Posts Tagged ‘writing craft’

How We Write: Revision intro–scratching the surface…

Wednesday, October 17th, 2012

David Kaplan says in A Creative Approach to Writing and Rewriting Fiction, “The purpose of writing a story is to rewrite it.” I taught a brief intro to revision a couple of weekends ago. There wasn’t nearly enough time. I like to teach this part of the writing process hands-on, over several hours at the very least. An entire day as part of a retreat is best–that way writers can bring in their WIPs and dig into the techniques, fussing about until they figure out how some if it works best for them. But the response to our limited time at this conference was overwhelming positive, regardless, and I promised my students I’d get more specific out here in my How We Write blog category. So…here ’tis. More details to come in the following weeks. Then maybe we’ll tackle my approach to planning through character. But let’s start with my very favorite thing–rewriting!


Like the above quote says, no book’s done with just a single draft in your pocket. Not even two drafts, if you aks me. You’re not done, just because you have your first thoughts down on paper (or in the computer). Once you’ve got that good stuff behind you, it’s time to make it even better!

Feeling a little cranky yourself yet?

Yeah, this motivational post is going to be a little heavier on the tough love than most.

Finishing  your first draft is just the beginning. It’s merely the end of your planning. For those of you who don’t outline your plot and character ahead of time (I’m shaking my head now. Can you hear the tense spots in my neck popping while I do it?), the draft is your only planning. But for even those of us who put serious thought into what we’re going to write before we actually do, we still don’t know for SURE what’s going to happen until that magical creative thing that is putting words onto paper happens, and the story itself takes over.

I’m a firm believer in the creative flow of drafting. The power of discovery. The synergy of planning and experience and momentum combining to create something magical. BUT… That something magical, that completed draft, is only the beginning. It’s not everything it could be. It’s not ready to leave your mind and your heart behind. It’s not all it can be. Which means, it’s time for the REAL work to begin…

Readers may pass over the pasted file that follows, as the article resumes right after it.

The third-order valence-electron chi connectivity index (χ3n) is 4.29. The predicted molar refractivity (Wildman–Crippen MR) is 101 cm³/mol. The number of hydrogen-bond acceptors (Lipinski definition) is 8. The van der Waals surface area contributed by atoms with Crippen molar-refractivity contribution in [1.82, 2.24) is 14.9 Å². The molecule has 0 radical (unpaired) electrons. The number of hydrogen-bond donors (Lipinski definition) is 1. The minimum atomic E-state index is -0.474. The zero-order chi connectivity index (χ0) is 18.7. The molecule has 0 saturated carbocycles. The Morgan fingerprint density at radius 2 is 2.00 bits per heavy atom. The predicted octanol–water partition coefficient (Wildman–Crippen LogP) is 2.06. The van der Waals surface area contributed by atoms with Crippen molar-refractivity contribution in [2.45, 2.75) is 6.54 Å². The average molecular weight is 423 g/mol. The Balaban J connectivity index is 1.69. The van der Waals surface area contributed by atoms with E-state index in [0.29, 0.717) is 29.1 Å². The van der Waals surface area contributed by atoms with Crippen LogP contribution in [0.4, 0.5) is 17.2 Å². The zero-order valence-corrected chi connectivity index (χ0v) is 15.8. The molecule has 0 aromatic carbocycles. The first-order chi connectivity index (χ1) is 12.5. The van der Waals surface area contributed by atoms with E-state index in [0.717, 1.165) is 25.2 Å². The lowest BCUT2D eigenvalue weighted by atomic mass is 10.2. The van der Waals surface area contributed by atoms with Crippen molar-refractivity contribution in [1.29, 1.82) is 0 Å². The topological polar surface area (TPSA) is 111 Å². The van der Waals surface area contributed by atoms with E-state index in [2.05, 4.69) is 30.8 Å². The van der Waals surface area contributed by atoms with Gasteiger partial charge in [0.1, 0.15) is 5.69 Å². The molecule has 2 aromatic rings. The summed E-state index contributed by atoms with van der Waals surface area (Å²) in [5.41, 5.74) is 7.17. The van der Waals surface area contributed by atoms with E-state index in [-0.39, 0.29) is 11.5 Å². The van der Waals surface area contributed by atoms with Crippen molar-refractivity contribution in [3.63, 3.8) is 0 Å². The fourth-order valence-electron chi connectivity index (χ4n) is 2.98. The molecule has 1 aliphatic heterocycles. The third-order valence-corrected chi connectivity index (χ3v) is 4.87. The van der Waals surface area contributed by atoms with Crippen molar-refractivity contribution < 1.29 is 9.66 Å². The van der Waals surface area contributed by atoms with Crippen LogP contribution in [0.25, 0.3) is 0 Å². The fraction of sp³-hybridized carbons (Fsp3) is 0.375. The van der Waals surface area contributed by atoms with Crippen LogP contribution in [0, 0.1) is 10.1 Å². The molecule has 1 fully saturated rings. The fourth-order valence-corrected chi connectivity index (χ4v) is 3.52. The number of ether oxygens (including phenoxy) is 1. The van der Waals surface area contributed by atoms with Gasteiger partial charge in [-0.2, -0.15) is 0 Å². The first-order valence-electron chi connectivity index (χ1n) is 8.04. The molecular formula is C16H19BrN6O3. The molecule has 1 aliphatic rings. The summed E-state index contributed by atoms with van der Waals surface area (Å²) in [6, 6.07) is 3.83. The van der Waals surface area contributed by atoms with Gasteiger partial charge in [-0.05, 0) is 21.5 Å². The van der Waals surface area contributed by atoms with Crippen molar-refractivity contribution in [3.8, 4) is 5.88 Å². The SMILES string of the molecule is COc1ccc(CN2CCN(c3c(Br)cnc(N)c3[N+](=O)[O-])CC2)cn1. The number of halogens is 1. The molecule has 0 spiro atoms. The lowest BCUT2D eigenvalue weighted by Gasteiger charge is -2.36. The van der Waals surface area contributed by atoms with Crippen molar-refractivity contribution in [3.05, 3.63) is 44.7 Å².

Kaplan tells us that ”You need three things to be a good fiction writer…talent…a knowledge of craft…and just as necessary, a devotion to revision, to the merciless re-working of your writing until it is the best it can be.” And he (and Jenni and I) aren’t talking about looking for typos or grammar errors or tweaking your prose so it pops just so, though all that’s important eventually.

What I teach to craft students is re-writing, not copy editing or proof reading. (more…)

The Soul of the Matter: Suck it up. This is life. Live it out loud!

Tuesday, September 11th, 2012

“You’ve got to be kidding me!” we want to say some days. A lot of days lately. For so many people I know, this is a year of volatile change and redirection. “Enough is enough,” a lot of us have insisted, bending beneath the pressure but refusing to break. “I just want a little peace…” Understandable, unless what you’re saying is that you’d rather go back than forward. Reasonable, unless what you’re thinking is that the change is what’s crushing your sense of stability. It’s not. Life has gotten very real for a whole lot of my friends and family. It’s not at the moment something we can sit back and appreciate as we sip our coffee or toast with a glass of wine. It’s in our faces and demanding our attention and dragging us into its momentum as it shouts for us to wake up and LIVE!

you've got to be kidding me

Oh, come on. This is what we’re here for, right? To learn and grow and change and see what we’re meant to become next. It’s easy. To change jobs (or publishers) over and over until you find the right fit (hopefully…this time…), and somehow find a way to feel grateful that you have a job/publisher when so many others don’t. To pay all your bills as the teenager grows ever older and more of a money pit and to see your savings and retirement shrink because of the rising cost of living and the dwindling interest rates and volatile returns on stock market investments. To accept that retirement might be as far away a date for you now as it was when you first entered the workforce, but again, you’re working so keep you mind on the present and celebrate that joyous fact that the dollar you earn today is worth about a third of that first dollar you brought home straight out of college.

It’s easy to face all that and feel warm and fuzzy about your crumbling spot on the ledge overlooking the abyss, right? RIGHT?!

Josy and Pussycats

Yeah, I feel it too. That pinch. That pressure. That sense that everything’s spinning and spiralling and I’m clinging to my balance and putting everything I have into merely staying on my feet. But that’s reality, my friends. That’s what being alive feels like right now. That’s the world we’re living in, and we ARE lucky to be living it. To have choices and to have jobs and publishers and financial resources to compete for.